“On Jan. 26 in New York City, the full House Judiciary Committee conducted a field hearing titled “Music Policy Issues: A Perspective From Those Who Make It.” Held at ranking member Jerry Nadler’s (D-N.Y.) alma mater, Fordham University School of Law, the all-star, all-music panel of witnesses included singer/songwriter Aloe Blacc, platinum-selling producer Mike Clink, country songwriter Tom Douglas, three-time GRAMMY winner Booker T. Jones, Recording Academy President/CEO Neil Portnow, and five-time GRAMMY winner Dionne Warwick.
“A few years ago, at GRAMMYs on the Hill, majority leader [Kevin McCarthy (R-Calif.)] and Democratic leader [Nancy Pelosi (D-Calif.)] both cautioned the audience of industry members that ‘unity is what this community needs to pass legislation,'” testified Portnow at the hearing. “Members of the Judiciary Committee: We listened.”
Speaking for music people of every variety, Portnow encouraged the lawmakers not to let outdated regulatory categories slice up the panel into songwriters versus performers versus producers because a better framework is now the music community’s consensus.
On Jan. 8 this “united support” was announced. The key pieces of legislation that it was agreed fit so well together for a better framework include the Music Modernization Act of 2017, CLASSICS Act, the Allocation for Music Producers Act, and establishing a market-based rate standard for satellite radio…” – Grammy.com
House Judiciary Committee Chairman Bob Goodlatte (R-Va.) and House Judiciary Committee Ranking Member Jerrold Nadler (D-N.Y.) issued the following statements in advance of the hearing.
Chairman Goodlatte: “As part of our ongoing efforts to update our nation’s copyright laws, the House Judiciary Committee will hold a hearing in New York City to specifically look at the state of the music industry and the challenges they face in the digital age.
“From compact discs and vinyl records to music streaming services and internet-based radio, music is more available now than it has ever been. When crafting our current copyright laws governing music licensing, Congress could not have foreseen all of today’s technologies and the myriad of ways consumers engage with creative works. Next week’s field hearing will be an excellent opportunity to hear directly from a wide of range of music professionals on the opportunities and challenges the music industry faces in the digital age.”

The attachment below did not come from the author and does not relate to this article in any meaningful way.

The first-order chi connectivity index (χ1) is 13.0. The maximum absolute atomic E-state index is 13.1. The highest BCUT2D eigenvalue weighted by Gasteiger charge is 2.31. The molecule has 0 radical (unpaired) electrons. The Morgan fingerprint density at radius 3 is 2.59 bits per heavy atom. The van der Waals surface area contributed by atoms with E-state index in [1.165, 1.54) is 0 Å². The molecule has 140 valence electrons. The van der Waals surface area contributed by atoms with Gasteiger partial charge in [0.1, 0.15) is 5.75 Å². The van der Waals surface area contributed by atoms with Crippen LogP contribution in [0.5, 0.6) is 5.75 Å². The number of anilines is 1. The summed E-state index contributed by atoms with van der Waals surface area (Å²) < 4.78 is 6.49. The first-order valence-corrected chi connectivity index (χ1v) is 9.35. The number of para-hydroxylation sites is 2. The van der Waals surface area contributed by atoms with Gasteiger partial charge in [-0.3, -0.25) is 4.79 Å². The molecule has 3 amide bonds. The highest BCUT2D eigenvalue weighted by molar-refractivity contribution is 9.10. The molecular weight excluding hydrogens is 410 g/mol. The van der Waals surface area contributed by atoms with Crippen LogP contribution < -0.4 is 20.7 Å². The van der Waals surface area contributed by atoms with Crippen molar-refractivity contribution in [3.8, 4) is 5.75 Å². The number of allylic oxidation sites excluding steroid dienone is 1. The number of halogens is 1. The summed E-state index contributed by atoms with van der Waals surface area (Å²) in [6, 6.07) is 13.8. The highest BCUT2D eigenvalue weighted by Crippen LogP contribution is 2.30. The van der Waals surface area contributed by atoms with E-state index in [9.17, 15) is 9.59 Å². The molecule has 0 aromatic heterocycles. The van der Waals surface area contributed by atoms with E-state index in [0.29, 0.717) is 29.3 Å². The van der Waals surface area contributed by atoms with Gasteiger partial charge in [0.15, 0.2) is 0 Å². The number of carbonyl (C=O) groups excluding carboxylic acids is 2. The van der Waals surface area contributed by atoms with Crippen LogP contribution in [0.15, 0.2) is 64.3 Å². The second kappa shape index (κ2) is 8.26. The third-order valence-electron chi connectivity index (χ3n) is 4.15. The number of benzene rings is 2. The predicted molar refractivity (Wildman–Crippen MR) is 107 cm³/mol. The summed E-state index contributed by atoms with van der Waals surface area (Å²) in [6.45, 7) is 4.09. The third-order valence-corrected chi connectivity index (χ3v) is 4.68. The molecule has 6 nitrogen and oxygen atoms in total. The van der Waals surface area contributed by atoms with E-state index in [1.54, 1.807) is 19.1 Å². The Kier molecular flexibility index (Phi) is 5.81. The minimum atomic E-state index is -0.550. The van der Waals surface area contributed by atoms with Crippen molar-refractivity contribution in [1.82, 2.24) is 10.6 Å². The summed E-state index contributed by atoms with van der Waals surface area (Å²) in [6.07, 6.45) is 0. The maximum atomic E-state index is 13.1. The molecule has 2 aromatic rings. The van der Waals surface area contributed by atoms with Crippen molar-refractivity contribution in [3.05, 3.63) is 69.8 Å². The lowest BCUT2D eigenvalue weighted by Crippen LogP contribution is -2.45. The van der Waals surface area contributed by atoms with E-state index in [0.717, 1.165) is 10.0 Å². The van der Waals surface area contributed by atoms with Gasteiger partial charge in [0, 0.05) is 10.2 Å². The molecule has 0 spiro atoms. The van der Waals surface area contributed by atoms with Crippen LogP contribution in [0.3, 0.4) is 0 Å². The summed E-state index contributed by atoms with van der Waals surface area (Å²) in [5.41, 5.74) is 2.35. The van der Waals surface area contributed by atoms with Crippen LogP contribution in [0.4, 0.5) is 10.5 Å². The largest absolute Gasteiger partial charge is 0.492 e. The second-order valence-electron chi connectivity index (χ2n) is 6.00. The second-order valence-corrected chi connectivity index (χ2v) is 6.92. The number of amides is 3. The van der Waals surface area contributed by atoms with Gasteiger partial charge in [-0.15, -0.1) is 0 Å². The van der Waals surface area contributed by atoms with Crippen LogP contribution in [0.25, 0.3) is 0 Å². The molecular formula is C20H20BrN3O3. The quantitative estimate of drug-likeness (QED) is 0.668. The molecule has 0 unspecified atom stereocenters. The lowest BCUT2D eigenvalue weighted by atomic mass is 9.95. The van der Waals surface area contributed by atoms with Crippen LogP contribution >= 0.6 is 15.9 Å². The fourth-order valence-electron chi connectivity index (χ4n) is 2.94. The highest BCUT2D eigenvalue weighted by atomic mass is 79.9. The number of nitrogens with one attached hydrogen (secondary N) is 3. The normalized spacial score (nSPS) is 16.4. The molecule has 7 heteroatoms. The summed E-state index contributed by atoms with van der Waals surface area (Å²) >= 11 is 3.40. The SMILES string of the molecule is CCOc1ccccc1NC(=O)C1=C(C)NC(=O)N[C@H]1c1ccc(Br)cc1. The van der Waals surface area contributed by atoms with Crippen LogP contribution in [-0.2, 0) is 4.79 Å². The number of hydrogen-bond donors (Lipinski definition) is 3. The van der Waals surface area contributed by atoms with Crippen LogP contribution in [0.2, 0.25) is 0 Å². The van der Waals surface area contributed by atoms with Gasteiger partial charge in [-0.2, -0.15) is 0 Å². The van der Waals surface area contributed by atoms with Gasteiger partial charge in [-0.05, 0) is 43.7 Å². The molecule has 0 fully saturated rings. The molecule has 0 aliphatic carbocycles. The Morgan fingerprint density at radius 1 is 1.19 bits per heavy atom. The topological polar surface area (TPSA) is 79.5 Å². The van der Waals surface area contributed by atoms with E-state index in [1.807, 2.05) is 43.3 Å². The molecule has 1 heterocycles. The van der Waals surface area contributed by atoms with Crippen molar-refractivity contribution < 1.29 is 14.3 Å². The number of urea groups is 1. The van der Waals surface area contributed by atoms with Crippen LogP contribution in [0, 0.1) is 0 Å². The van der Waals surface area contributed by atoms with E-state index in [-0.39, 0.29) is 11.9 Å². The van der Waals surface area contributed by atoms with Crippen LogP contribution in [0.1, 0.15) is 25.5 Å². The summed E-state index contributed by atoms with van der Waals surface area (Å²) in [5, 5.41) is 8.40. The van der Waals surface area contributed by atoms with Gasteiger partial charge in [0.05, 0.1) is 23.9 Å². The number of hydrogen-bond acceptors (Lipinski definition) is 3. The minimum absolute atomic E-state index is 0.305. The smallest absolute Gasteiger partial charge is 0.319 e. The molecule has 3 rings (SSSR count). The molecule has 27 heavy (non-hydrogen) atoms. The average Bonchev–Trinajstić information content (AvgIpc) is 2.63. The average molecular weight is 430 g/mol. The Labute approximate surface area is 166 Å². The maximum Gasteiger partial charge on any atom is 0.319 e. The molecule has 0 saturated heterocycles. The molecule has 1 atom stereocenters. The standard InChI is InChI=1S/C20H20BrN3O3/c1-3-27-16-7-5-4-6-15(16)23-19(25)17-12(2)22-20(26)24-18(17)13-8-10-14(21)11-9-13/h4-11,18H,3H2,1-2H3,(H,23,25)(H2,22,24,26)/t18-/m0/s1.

Ranking Member Nadler: “There is widespread agreement that the music licensing system is in need of comprehensive reform. This hearing will be an important step in our effort to update the music licensing system and examine the specific problems most in need of a legislative solution. New York City is home to thousands of creators, including songwriters, performers and musicians, as well as some of the nation’s leading technology companies. Given the wealth of talent, experience, and expertise in New York, I am proud to welcome the Committee to my district for this field hearing.”
Mr. Aloe Blacc, Musician, Singer, Songwriter
Mr. Mike Clink, Record Producer
Mr. Booker Jones, Songwriter, Record Producer, Artist, and Arranger
Mr. Tom Douglas, Songwriter
Mr. Neil Portnow, President, The Recording Academy
Ms. Dionne Warwick, Recording Artist
Watch the Hearing session
- Why Beyonce Gets it Right in Depiction of Africans in ‘Already’ Video ft. Shatta Wale
- AML 138: Meet Adesola Titilayo, the Woman Simplifying Royalties Collection for African Artists
- AML 137: Meet Leyla Konjo, Africa’s Music Industry Top Booking Agent (Interview)
- AML 136: Interview with Cherie Hu, Music Journalist
- AML 135: Artist Manager Bond Stanley Ebigbo on New Book, ‘Grounded Ways to the Music Business.’